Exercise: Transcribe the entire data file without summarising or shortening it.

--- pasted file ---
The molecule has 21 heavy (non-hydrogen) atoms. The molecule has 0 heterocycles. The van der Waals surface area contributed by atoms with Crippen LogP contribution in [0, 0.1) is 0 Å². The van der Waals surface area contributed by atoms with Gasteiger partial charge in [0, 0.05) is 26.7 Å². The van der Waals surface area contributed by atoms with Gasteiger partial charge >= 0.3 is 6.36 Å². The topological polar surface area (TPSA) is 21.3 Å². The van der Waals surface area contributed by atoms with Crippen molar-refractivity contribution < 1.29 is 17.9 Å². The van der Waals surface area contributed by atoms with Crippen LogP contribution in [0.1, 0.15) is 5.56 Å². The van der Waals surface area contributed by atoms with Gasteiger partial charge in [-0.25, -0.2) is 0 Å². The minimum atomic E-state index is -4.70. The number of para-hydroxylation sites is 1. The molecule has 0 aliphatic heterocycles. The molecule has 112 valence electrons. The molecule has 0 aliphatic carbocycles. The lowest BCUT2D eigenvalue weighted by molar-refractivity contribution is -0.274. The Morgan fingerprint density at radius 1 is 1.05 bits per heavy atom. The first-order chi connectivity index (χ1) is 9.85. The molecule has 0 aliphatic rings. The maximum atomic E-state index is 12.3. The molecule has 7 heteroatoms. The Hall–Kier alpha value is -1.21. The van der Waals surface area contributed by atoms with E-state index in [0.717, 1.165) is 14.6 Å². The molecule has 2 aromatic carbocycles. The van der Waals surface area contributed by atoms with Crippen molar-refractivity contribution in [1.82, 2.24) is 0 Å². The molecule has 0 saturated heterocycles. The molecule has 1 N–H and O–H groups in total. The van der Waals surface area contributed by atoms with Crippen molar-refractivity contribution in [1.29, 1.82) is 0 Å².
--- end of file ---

The molecule has 21 heavy (non-hydrogen) atoms. The molecule has 0 heterocycles. The van der Waals surface area contributed by atoms with Crippen LogP contribution in [0, 0.1) is 0 Å². The van der Waals surface area contributed by atoms with Gasteiger partial charge in [0, 0.05) is 26.7 Å². The van der Waals surface area contributed by atoms with Gasteiger partial charge >= 0.3 is 6.36 Å². The topological polar surface area (TPSA) is 21.3 Å². The van der Waals surface area contributed by atoms with Crippen molar-refractivity contribution < 1.29 is 17.9 Å². The van der Waals surface area contributed by atoms with Crippen LogP contribution in [0.1, 0.15) is 5.56 Å². The van der Waals surface area contributed by atoms with Gasteiger partial charge in [-0.25, -0.2) is 0 Å². The minimum atomic E-state index is -4.70. The number of para-hydroxylation sites is 1. The molecule has 0 aliphatic heterocycles. The molecule has 112 valence electrons. The molecule has 0 aliphatic carbocycles. The lowest BCUT2D eigenvalue weighted by molar-refractivity contribution is -0.274. The Morgan fingerprint density at radius 1 is 1.05 bits per heavy atom. The first-order chi connectivity index (χ1) is 9.85. The molecule has 0 aliphatic rings. The maximum atomic E-state index is 12.3. The molecule has 7 heteroatoms. The Hall–Kier alpha value is -1.21. The van der Waals surface area contributed by atoms with E-state index in [0.717, 1.165) is 14.6 Å². The molecule has 2 aromatic carbocycles. The van der Waals surface area contributed by atoms with Crippen molar-refractivity contribution in [1.82, 2.24) is 0 Å². The molecule has 0 saturated heterocycles. The molecule has 1 N–H and O–H groups in total. The van der Waals surface area contributed by atoms with Crippen molar-refractivity contribution in [1.29, 1.82) is 0 Å².